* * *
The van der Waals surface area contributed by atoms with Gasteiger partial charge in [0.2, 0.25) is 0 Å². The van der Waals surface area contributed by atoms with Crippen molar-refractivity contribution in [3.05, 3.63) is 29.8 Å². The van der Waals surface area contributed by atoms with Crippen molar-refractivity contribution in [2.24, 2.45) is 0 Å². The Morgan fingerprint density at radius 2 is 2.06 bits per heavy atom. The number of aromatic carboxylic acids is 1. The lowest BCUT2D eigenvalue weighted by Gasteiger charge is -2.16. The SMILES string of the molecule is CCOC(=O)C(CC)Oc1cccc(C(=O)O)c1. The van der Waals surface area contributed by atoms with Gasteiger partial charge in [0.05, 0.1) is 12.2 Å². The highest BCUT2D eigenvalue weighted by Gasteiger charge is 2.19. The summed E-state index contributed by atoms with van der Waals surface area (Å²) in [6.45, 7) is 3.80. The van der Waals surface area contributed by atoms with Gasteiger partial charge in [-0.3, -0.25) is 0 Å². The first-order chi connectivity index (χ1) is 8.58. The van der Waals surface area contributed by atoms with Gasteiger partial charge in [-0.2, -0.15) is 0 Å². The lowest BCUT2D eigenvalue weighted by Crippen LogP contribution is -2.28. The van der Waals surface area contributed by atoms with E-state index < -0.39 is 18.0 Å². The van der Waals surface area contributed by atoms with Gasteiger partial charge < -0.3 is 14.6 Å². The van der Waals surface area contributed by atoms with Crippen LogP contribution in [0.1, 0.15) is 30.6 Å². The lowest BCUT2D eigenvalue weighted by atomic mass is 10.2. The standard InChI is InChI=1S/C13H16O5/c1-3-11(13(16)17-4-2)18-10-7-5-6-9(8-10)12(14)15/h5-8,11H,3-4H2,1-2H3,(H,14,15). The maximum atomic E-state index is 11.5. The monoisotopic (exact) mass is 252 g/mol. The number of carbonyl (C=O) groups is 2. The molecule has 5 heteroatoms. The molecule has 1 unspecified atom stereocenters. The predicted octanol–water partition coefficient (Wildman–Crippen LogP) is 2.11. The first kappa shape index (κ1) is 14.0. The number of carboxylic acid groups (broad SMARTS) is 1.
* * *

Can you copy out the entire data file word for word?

The van der Waals surface area contributed by atoms with Gasteiger partial charge in [0.2, 0.25) is 0 Å². The van der Waals surface area contributed by atoms with Crippen molar-refractivity contribution in [3.05, 3.63) is 29.8 Å². The van der Waals surface area contributed by atoms with Crippen molar-refractivity contribution in [2.24, 2.45) is 0 Å². The Morgan fingerprint density at radius 2 is 2.06 bits per heavy atom. The number of aromatic carboxylic acids is 1. The lowest BCUT2D eigenvalue weighted by Gasteiger charge is -2.16. The SMILES string of the molecule is CCOC(=O)C(CC)Oc1cccc(C(=O)O)c1. The van der Waals surface area contributed by atoms with Gasteiger partial charge in [0.05, 0.1) is 12.2 Å². The highest BCUT2D eigenvalue weighted by Gasteiger charge is 2.19. The summed E-state index contributed by atoms with van der Waals surface area (Å²) in [6.45, 7) is 3.80. The van der Waals surface area contributed by atoms with Gasteiger partial charge in [-0.3, -0.25) is 0 Å². The first-order chi connectivity index (χ1) is 8.58. The van der Waals surface area contributed by atoms with Gasteiger partial charge in [-0.2, -0.15) is 0 Å². The lowest BCUT2D eigenvalue weighted by Crippen LogP contribution is -2.28. The van der Waals surface area contributed by atoms with E-state index < -0.39 is 18.0 Å². The van der Waals surface area contributed by atoms with Gasteiger partial charge < -0.3 is 14.6 Å². The van der Waals surface area contributed by atoms with Crippen LogP contribution in [0.1, 0.15) is 30.6 Å². The lowest BCUT2D eigenvalue weighted by atomic mass is 10.2. The standard InChI is InChI=1S/C13H16O5/c1-3-11(13(16)17-4-2)18-10-7-5-6-9(8-10)12(14)15/h5-8,11H,3-4H2,1-2H3,(H,14,15). The maximum atomic E-state index is 11.5. The monoisotopic (exact) mass is 252 g/mol. The number of carbonyl (C=O) groups is 2. The molecule has 5 heteroatoms. The molecule has 1 unspecified atom stereocenters. The predicted octanol–water partition coefficient (Wildman–Crippen LogP) is 2.11. The first kappa shape index (κ1) is 14.0. The number of carboxylic acid groups (broad SMARTS) is 1.